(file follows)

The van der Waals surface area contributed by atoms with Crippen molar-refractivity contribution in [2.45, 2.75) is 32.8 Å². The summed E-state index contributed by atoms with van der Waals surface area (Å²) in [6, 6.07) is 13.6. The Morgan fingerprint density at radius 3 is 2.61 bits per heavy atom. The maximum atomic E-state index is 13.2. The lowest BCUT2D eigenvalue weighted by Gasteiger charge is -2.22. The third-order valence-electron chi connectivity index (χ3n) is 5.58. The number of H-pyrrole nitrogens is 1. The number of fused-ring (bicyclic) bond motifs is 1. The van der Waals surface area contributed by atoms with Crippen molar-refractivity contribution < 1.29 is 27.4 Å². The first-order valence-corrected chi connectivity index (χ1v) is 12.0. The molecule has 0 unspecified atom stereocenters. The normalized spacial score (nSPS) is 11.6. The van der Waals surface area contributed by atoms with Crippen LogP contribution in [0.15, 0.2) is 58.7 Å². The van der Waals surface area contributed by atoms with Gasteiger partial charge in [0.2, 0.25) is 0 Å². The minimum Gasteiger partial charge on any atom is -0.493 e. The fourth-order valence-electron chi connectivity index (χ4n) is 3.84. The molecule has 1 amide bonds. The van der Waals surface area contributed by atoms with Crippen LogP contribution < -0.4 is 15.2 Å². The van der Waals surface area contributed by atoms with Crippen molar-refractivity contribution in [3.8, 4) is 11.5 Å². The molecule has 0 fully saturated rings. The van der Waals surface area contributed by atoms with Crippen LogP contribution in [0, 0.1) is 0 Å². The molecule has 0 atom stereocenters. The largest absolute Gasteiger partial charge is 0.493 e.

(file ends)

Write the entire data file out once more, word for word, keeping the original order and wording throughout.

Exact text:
The van der Waals surface area contributed by atoms with Crippen molar-refractivity contribution in [2.45, 2.75) is 32.8 Å². The summed E-state index contributed by atoms with van der Waals surface area (Å²) in [6, 6.07) is 13.6. The Morgan fingerprint density at radius 3 is 2.61 bits per heavy atom. The maximum atomic E-state index is 13.2. The lowest BCUT2D eigenvalue weighted by Gasteiger charge is -2.22. The third-order valence-electron chi connectivity index (χ3n) is 5.58. The number of H-pyrrole nitrogens is 1. The number of fused-ring (bicyclic) bond motifs is 1. The van der Waals surface area contributed by atoms with Crippen molar-refractivity contribution < 1.29 is 27.4 Å². The first-order valence-corrected chi connectivity index (χ1v) is 12.0. The molecule has 0 unspecified atom stereocenters. The normalized spacial score (nSPS) is 11.6. The van der Waals surface area contributed by atoms with Crippen LogP contribution in [0.15, 0.2) is 58.7 Å². The van der Waals surface area contributed by atoms with Gasteiger partial charge in [0.2, 0.25) is 0 Å². The minimum Gasteiger partial charge on any atom is -0.493 e. The fourth-order valence-electron chi connectivity index (χ4n) is 3.84. The molecule has 1 amide bonds. The van der Waals surface area contributed by atoms with Crippen LogP contribution < -0.4 is 15.2 Å². The van der Waals surface area contributed by atoms with Crippen molar-refractivity contribution in [3.8, 4) is 11.5 Å². The molecule has 0 fully saturated rings. The van der Waals surface area contributed by atoms with Crippen LogP contribution in [0, 0.1) is 0 Å². The molecule has 0 atom stereocenters. The largest absolute Gasteiger partial charge is 0.493 e.